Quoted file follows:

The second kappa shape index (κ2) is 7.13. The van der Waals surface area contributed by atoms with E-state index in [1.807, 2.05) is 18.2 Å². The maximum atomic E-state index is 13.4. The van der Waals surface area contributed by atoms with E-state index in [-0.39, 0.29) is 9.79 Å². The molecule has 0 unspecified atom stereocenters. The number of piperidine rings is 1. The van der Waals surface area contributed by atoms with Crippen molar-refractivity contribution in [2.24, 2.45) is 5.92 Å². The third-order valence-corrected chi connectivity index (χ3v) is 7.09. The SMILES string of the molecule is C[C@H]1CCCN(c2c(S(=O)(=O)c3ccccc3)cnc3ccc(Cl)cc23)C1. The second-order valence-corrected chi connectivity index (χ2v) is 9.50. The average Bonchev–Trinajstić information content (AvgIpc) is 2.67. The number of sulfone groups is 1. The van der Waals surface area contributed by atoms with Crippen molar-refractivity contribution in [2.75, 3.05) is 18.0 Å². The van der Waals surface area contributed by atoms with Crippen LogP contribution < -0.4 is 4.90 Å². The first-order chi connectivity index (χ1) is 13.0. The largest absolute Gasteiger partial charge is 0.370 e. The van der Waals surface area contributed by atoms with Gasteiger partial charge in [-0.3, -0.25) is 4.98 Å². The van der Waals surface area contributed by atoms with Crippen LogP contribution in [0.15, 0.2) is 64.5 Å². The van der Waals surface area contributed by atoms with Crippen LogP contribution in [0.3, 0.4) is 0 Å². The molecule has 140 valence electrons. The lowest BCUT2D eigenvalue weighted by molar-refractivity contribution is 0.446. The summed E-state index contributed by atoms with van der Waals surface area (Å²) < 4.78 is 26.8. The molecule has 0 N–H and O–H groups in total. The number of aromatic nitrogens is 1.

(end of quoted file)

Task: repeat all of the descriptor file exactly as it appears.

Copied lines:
The second kappa shape index (κ2) is 7.13. The van der Waals surface area contributed by atoms with E-state index in [1.807, 2.05) is 18.2 Å². The maximum atomic E-state index is 13.4. The van der Waals surface area contributed by atoms with E-state index in [-0.39, 0.29) is 9.79 Å². The molecule has 0 unspecified atom stereocenters. The number of piperidine rings is 1. The van der Waals surface area contributed by atoms with Crippen molar-refractivity contribution in [2.24, 2.45) is 5.92 Å². The third-order valence-corrected chi connectivity index (χ3v) is 7.09. The SMILES string of the molecule is C[C@H]1CCCN(c2c(S(=O)(=O)c3ccccc3)cnc3ccc(Cl)cc23)C1. The second-order valence-corrected chi connectivity index (χ2v) is 9.50. The average Bonchev–Trinajstić information content (AvgIpc) is 2.67. The number of sulfone groups is 1. The van der Waals surface area contributed by atoms with Crippen molar-refractivity contribution in [2.75, 3.05) is 18.0 Å². The van der Waals surface area contributed by atoms with Crippen LogP contribution < -0.4 is 4.90 Å². The first-order chi connectivity index (χ1) is 13.0. The largest absolute Gasteiger partial charge is 0.370 e. The van der Waals surface area contributed by atoms with Gasteiger partial charge in [-0.3, -0.25) is 4.98 Å². The van der Waals surface area contributed by atoms with Crippen LogP contribution in [0.15, 0.2) is 64.5 Å². The van der Waals surface area contributed by atoms with Crippen LogP contribution in [0.3, 0.4) is 0 Å². The molecule has 140 valence electrons. The lowest BCUT2D eigenvalue weighted by molar-refractivity contribution is 0.446. The summed E-state index contributed by atoms with van der Waals surface area (Å²) < 4.78 is 26.8. The molecule has 0 N–H and O–H groups in total. The number of aromatic nitrogens is 1.